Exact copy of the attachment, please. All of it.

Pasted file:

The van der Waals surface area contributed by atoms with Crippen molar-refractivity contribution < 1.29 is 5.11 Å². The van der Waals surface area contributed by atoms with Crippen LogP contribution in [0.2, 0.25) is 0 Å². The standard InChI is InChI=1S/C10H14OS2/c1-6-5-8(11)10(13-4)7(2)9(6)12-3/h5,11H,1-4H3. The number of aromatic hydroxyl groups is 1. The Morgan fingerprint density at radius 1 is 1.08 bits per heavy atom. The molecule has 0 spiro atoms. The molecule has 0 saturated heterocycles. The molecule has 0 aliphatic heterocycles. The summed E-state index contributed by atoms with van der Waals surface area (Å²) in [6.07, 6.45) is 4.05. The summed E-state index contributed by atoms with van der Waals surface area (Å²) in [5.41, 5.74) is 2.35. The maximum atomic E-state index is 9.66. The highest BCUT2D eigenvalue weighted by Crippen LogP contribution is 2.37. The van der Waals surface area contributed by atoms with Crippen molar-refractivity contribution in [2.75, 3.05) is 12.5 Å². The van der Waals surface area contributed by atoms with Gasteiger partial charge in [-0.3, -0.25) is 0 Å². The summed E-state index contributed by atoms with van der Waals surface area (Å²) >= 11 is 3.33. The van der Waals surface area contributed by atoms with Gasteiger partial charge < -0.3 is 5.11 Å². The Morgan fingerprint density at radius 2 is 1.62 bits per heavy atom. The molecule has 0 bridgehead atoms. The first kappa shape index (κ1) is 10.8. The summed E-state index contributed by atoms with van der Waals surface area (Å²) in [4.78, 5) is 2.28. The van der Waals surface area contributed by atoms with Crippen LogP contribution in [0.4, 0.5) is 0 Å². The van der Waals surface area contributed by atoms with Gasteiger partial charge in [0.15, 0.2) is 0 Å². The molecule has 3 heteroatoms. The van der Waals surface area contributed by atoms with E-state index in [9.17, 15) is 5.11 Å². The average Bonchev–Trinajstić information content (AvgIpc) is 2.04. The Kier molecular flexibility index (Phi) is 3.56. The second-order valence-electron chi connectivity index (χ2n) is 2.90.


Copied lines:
The van der Waals surface area contributed by atoms with Crippen molar-refractivity contribution < 1.29 is 5.11 Å². The van der Waals surface area contributed by atoms with Crippen LogP contribution in [0.2, 0.25) is 0 Å². The standard InChI is InChI=1S/C10H14OS2/c1-6-5-8(11)10(13-4)7(2)9(6)12-3/h5,11H,1-4H3. The number of aromatic hydroxyl groups is 1. The Morgan fingerprint density at radius 1 is 1.08 bits per heavy atom. The molecule has 0 spiro atoms. The molecule has 0 saturated heterocycles. The molecule has 0 aliphatic heterocycles. The summed E-state index contributed by atoms with van der Waals surface area (Å²) in [6.07, 6.45) is 4.05. The summed E-state index contributed by atoms with van der Waals surface area (Å²) in [5.41, 5.74) is 2.35. The maximum atomic E-state index is 9.66. The highest BCUT2D eigenvalue weighted by Crippen LogP contribution is 2.37. The van der Waals surface area contributed by atoms with Crippen molar-refractivity contribution in [2.75, 3.05) is 12.5 Å². The van der Waals surface area contributed by atoms with Gasteiger partial charge in [-0.3, -0.25) is 0 Å². The summed E-state index contributed by atoms with van der Waals surface area (Å²) >= 11 is 3.33. The van der Waals surface area contributed by atoms with Gasteiger partial charge < -0.3 is 5.11 Å². The Morgan fingerprint density at radius 2 is 1.62 bits per heavy atom. The molecule has 0 bridgehead atoms. The first kappa shape index (κ1) is 10.8. The summed E-state index contributed by atoms with van der Waals surface area (Å²) in [4.78, 5) is 2.28. The van der Waals surface area contributed by atoms with Crippen LogP contribution in [0.4, 0.5) is 0 Å². The van der Waals surface area contributed by atoms with Gasteiger partial charge in [0.15, 0.2) is 0 Å². The molecule has 3 heteroatoms. The van der Waals surface area contributed by atoms with E-state index in [9.17, 15) is 5.11 Å². The average Bonchev–Trinajstić information content (AvgIpc) is 2.04. The Kier molecular flexibility index (Phi) is 3.56. The second-order valence-electron chi connectivity index (χ2n) is 2.90.